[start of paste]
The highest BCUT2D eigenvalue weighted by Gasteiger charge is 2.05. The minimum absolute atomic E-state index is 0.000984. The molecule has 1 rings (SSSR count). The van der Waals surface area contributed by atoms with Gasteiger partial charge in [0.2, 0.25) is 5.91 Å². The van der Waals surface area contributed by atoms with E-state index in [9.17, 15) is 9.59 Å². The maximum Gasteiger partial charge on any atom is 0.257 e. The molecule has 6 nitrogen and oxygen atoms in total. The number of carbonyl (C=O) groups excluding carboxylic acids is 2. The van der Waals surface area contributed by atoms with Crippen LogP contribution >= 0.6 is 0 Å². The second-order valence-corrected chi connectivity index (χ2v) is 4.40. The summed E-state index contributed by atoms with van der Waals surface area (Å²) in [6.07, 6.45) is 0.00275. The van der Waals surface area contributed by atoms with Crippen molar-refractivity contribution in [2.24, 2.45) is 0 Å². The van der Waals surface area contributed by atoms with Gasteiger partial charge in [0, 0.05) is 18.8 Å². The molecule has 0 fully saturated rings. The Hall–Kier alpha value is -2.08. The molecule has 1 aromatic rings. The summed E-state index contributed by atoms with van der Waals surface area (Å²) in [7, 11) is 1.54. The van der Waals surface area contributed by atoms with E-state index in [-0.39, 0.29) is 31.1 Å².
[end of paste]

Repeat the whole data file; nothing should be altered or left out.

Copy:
The highest BCUT2D eigenvalue weighted by Gasteiger charge is 2.05. The minimum absolute atomic E-state index is 0.000984. The molecule has 1 rings (SSSR count). The van der Waals surface area contributed by atoms with Gasteiger partial charge in [0.2, 0.25) is 5.91 Å². The van der Waals surface area contributed by atoms with E-state index in [9.17, 15) is 9.59 Å². The maximum Gasteiger partial charge on any atom is 0.257 e. The molecule has 6 nitrogen and oxygen atoms in total. The number of carbonyl (C=O) groups excluding carboxylic acids is 2. The van der Waals surface area contributed by atoms with Crippen LogP contribution >= 0.6 is 0 Å². The second-order valence-corrected chi connectivity index (χ2v) is 4.40. The summed E-state index contributed by atoms with van der Waals surface area (Å²) in [6.07, 6.45) is 0.00275. The van der Waals surface area contributed by atoms with Crippen molar-refractivity contribution in [2.24, 2.45) is 0 Å². The van der Waals surface area contributed by atoms with Gasteiger partial charge in [0, 0.05) is 18.8 Å². The molecule has 0 fully saturated rings. The Hall–Kier alpha value is -2.08. The molecule has 1 aromatic rings. The summed E-state index contributed by atoms with van der Waals surface area (Å²) in [7, 11) is 1.54. The van der Waals surface area contributed by atoms with E-state index in [-0.39, 0.29) is 31.1 Å².